We updated the design of this site on December 18, 2017. Learn more.
ClinicalTrials.gov Menu

Pathology of Skin, Nerve and Vasculature in the Amputated Limb of Diabetes

The safety and scientific validity of this study is the responsibility of the study sponsor and investigators. Listing a study does not mean it has been evaluated by the U.S. Federal Government. Read our disclaimer for details.
ClinicalTrials.gov Identifier: NCT00840164
Recruitment Status : Unknown
Verified August 2011 by National Taiwan University Hospital.
Recruitment status was:  Recruiting
First Posted : February 10, 2009
Last Update Posted : October 17, 2011
Information provided by (Responsible Party):

Study Description
Brief Summary:
  1. To explore the pathology of nerve, vascular, and skin in the amputated leg
  2. To diagnose small-fiber sensory neuropathy of the contralateral leg by investigating the skin intervention
  3. To search for (1) mechanisms of amputation and (2) prevention measures for further amputation in the currently healthy-looking limb

Condition or disease
Wound Diabetes Amputation

Detailed Description:

Diabetic foot occurs in 15% of diabetic population (3) and 15% of the diabetic foot patients end up with lower limb amputation. Peripheral neuropathy (sensory, motor and autonomic), peripheral vascular disease, trauma, infection and poor wound healing all contribute to diabetic foot problem.

Peripheral neuropathy could be evaluated in a variety of ways, including vibratory thresholds, thermal thresholds, pressure perception thresholds, muscle strength. All these predict foot ulceration to some degree(1). Motor nerve conduction velocity is an independent predictor for the development of new foot ulcer in diabetic population.

For more detailed structural study of neuropathy in diabetic patient, we could use skin biopsy method. Skin biopsy with PGP9.5 immunohistochemistry has been demonstrated by ultrastructural studies to label the terminal portions of both small myelinated and unmyelinated nerve in the epidermis . Intra-epidermal nerve fiber (IENF) density is reduced in patient with impaired glucose tolerance and clinically overt diabetes . Previous IENF density study was performed in diabetic patients with sensory symptom but no foot ulcer. Now we tried to evaluate IENF density in severe diabetic foot patient who received below knee amputation. Skin biopsy willl be performed at amputated leg. The skin biopsy area will be located at lateral side of distal leg, 10 cm above the lateral malleolus as previous protocol of our group . Underlying sural nerve and posterior tibial nerve will be also harvested for further ultra-structural study. The result will be compared to the control group which were recruited from a previously described cohort matched by gender and age.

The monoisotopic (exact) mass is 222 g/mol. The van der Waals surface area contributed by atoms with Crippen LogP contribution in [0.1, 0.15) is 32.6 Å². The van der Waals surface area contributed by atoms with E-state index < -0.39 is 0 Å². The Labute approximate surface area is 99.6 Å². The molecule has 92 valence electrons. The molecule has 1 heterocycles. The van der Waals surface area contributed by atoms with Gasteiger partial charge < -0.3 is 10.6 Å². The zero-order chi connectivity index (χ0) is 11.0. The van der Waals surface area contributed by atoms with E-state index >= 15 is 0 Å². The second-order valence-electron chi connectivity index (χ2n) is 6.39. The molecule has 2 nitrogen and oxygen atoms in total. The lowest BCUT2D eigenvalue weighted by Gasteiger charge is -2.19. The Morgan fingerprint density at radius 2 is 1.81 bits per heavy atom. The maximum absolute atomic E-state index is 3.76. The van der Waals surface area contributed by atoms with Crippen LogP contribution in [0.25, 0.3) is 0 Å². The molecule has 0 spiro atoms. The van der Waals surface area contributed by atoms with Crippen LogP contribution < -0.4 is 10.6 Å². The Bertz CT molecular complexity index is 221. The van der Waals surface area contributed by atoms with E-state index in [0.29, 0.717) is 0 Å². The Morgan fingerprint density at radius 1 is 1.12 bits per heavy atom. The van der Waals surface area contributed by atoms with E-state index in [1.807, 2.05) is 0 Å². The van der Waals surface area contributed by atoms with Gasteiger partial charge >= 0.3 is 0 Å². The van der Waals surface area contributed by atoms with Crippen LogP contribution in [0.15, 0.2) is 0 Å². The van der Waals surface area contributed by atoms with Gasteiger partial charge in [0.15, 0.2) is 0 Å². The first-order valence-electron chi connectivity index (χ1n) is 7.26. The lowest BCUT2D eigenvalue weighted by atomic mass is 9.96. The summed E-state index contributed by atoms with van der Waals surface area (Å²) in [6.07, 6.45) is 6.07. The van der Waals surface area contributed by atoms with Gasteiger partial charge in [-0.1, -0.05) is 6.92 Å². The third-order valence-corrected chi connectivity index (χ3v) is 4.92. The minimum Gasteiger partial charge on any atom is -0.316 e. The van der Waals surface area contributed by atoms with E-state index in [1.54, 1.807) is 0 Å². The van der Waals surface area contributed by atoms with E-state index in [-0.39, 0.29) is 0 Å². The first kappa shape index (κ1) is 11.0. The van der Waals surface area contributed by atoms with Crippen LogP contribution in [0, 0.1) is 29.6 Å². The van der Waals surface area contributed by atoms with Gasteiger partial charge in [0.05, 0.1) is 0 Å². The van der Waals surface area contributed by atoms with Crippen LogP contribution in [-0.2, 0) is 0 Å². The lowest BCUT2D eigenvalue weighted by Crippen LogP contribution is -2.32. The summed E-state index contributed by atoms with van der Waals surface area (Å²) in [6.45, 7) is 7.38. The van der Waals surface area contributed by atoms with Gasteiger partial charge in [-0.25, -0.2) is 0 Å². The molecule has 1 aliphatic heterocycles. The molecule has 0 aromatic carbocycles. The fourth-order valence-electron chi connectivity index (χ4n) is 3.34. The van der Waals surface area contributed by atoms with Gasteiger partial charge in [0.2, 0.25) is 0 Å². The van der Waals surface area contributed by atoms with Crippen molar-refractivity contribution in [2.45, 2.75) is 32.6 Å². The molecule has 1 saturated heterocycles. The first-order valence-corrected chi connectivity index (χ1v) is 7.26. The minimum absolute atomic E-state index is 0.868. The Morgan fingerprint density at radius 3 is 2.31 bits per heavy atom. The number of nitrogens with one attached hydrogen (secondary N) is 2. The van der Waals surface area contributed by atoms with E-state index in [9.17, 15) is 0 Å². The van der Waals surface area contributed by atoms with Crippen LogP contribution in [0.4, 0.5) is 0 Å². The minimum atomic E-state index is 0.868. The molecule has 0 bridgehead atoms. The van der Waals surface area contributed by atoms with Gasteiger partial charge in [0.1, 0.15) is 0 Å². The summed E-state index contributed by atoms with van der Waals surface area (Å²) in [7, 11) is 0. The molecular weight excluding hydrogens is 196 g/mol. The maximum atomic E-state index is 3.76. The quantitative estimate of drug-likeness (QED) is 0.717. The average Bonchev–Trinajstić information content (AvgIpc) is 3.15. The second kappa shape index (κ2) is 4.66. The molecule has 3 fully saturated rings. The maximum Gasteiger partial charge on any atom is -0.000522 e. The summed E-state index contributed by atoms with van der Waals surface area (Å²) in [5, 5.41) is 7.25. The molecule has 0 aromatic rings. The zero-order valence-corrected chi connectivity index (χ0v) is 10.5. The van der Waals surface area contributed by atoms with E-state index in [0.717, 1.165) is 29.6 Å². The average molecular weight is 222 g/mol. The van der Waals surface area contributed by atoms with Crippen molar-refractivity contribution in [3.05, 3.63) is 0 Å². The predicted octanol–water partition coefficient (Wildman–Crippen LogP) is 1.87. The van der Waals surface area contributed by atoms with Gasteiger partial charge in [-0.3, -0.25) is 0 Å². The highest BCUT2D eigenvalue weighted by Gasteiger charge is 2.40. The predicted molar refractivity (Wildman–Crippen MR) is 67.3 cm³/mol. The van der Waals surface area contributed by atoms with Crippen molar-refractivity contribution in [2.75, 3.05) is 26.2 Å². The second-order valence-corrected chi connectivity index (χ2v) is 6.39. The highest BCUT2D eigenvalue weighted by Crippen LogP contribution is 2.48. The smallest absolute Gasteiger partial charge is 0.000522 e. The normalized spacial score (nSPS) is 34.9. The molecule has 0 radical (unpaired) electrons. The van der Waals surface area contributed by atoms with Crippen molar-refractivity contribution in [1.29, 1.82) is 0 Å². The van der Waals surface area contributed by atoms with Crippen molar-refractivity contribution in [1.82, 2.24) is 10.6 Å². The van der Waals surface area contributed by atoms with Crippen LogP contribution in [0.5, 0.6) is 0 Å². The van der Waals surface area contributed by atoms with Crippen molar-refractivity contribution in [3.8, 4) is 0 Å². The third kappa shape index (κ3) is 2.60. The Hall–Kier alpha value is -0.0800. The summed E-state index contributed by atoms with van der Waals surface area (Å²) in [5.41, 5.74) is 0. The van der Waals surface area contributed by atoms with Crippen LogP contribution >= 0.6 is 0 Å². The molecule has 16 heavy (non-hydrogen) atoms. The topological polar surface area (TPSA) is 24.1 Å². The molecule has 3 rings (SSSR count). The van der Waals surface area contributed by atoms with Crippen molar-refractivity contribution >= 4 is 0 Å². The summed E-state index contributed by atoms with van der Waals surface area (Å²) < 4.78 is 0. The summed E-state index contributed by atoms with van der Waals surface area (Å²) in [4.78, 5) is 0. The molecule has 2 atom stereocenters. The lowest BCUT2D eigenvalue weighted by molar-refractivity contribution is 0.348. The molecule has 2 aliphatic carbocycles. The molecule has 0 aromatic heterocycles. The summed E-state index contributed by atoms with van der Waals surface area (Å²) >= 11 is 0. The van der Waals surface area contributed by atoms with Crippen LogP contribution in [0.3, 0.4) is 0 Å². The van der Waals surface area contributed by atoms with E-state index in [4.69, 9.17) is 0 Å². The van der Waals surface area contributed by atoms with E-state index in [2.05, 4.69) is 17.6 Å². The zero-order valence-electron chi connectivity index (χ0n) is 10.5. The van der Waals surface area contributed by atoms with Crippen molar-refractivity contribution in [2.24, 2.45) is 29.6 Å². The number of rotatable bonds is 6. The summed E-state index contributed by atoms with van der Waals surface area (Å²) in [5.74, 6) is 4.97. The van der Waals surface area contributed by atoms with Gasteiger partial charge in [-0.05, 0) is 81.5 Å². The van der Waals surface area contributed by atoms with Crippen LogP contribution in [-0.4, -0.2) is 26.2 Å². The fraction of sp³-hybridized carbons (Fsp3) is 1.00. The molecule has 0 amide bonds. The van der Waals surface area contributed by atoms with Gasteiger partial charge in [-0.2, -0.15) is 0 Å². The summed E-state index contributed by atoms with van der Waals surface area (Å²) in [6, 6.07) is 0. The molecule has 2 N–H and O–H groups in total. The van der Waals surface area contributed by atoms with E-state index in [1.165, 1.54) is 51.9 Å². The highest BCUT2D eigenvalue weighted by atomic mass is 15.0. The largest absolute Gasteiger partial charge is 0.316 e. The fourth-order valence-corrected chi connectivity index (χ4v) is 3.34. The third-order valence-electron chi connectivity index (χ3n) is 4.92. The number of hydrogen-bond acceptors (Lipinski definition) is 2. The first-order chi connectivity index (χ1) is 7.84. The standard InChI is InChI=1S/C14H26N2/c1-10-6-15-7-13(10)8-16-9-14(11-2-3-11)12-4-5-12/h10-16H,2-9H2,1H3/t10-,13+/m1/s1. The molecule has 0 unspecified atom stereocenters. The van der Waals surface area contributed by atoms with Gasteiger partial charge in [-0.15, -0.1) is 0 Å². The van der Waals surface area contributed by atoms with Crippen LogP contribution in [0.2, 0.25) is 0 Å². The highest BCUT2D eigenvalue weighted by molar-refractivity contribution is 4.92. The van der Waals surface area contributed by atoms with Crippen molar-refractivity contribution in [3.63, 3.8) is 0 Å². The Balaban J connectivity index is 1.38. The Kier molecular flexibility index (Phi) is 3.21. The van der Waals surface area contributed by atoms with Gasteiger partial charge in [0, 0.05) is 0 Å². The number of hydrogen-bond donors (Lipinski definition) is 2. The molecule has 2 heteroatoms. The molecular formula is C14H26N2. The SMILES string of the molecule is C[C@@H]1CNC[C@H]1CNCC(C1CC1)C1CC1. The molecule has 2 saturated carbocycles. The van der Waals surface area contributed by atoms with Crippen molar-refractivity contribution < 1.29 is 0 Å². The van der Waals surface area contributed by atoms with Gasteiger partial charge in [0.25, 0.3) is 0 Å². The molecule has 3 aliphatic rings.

Study Design

Study Type : Observational
Estimated Enrollment : 50 participants
Time Perspective: Prospective
Official Title: Pathology of Skin, Nerve and Vasculature in the Amputated Limb of Diabetes
Study Start Date : February 2009
Estimated Primary Completion Date : December 2011
Estimated Study Completion Date : December 2013
Groups and Cohorts

Outcome Measures

Biospecimen Retention:   Samples With DNA
After amputation, sural nerve, posterior tibial nerve, and the accompanying vasculature will be harvested from the amputated leg. 3mm-puch skin will be taken from the amputated leg, 10 cm above the lateral malleolus.

Eligibility Criteria

Information from the National Library of Medicine

Choosing to participate in a study is an important personal decision. Talk with your doctor and family members or friends about deciding to join a study. To learn more about this study, you or your doctor may contact the study research staff using the contacts provided below. For general information, Learn About Clinical Studies.

Ages Eligible for Study:   10 Years to 90 Years   (Child, Adult, Senior)
Sexes Eligible for Study:   All
Accepts Healthy Volunteers:   No
Sampling Method:   Non-Probability Sample
Study Population
Diabetic foot wound patient who underwent below-knee amputation due to poor wound healing and severe infection condition. The patient population often receives leg revasculariztion surgery but poor response for wound healing.

Inclusion Criteria:

  • Diabetic foot wound patient who underwent below-knee amputation

Exclusion Criteria:

  • Diabetic foot wound patient who couldn't receive below-knee amputation due to severe heart disease, high anesthetic risk.
Contacts and Locations

Information from the National Library of Medicine

To learn more about this study, you or your doctor may contact the study research staff using the contact information provided by the sponsor.

Please refer to this study by its ClinicalTrials.gov identifier (NCT number): NCT00840164

Contact: Jung-Hsien Hsieh 886-2-23123456 ext 2499 jhhsieh@ntuh.gov.tw

Plasty surgery department, National Taiwan University Hospital Recruiting
Taipei, Taiwan, 100
Principal Investigator: Jung-Hsien Hsieh         
Sponsors and Collaborators
National Taiwan University Hospital
Principal Investigator: Jung-Hsien Hsieh Plasty surgery department, National Taiwan University Hospital
More Information

Responsible Party: National Taiwan University Hospital
ClinicalTrials.gov Identifier: NCT00840164     History of Changes
Other Study ID Numbers: 200812048R
First Posted: February 10, 2009    Key Record Dates
Last Update Posted: October 17, 2011
Last Verified: August 2011

Keywords provided by National Taiwan University Hospital:
small-fiber sensory neuropathy
nerve pathology
vasculature pathology
diabetic foot wound
sensory neuropathy
below knee amputation

Additional relevant MeSH terms:
Diabetes Mellitus
Glucose Metabolism Disorders
Metabolic Diseases
Endocrine System Diseases